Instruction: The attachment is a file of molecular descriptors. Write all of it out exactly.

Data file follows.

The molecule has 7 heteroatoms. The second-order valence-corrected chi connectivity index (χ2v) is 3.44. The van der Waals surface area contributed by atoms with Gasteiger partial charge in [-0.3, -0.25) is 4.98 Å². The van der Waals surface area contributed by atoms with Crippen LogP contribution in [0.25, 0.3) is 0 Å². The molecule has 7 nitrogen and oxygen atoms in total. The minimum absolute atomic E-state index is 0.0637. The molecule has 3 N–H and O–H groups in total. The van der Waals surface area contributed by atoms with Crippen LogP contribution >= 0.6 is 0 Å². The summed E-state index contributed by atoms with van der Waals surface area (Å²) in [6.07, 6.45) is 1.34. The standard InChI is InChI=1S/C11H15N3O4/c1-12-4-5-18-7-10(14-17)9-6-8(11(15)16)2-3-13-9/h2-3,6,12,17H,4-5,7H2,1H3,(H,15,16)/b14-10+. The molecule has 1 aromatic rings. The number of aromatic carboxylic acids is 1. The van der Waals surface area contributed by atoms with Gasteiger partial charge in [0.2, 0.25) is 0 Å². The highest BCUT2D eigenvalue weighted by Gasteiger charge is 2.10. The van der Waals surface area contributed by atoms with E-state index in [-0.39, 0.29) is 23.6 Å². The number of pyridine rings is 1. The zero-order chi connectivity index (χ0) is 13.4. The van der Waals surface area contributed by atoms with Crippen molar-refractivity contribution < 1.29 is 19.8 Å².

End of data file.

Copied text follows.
The molecule has 7 heteroatoms. The second-order valence-corrected chi connectivity index (χ2v) is 3.44. The van der Waals surface area contributed by atoms with Gasteiger partial charge in [-0.3, -0.25) is 4.98 Å². The van der Waals surface area contributed by atoms with Crippen LogP contribution in [0.25, 0.3) is 0 Å². The molecule has 7 nitrogen and oxygen atoms in total. The minimum absolute atomic E-state index is 0.0637. The molecule has 3 N–H and O–H groups in total. The van der Waals surface area contributed by atoms with Crippen LogP contribution >= 0.6 is 0 Å². The summed E-state index contributed by atoms with van der Waals surface area (Å²) in [6.07, 6.45) is 1.34. The standard InChI is InChI=1S/C11H15N3O4/c1-12-4-5-18-7-10(14-17)9-6-8(11(15)16)2-3-13-9/h2-3,6,12,17H,4-5,7H2,1H3,(H,15,16)/b14-10+. The molecule has 1 aromatic rings. The number of aromatic carboxylic acids is 1. The van der Waals surface area contributed by atoms with Gasteiger partial charge in [0.2, 0.25) is 0 Å². The highest BCUT2D eigenvalue weighted by Gasteiger charge is 2.10. The van der Waals surface area contributed by atoms with E-state index in [-0.39, 0.29) is 23.6 Å². The number of pyridine rings is 1. The zero-order chi connectivity index (χ0) is 13.4. The van der Waals surface area contributed by atoms with Crippen molar-refractivity contribution < 1.29 is 19.8 Å².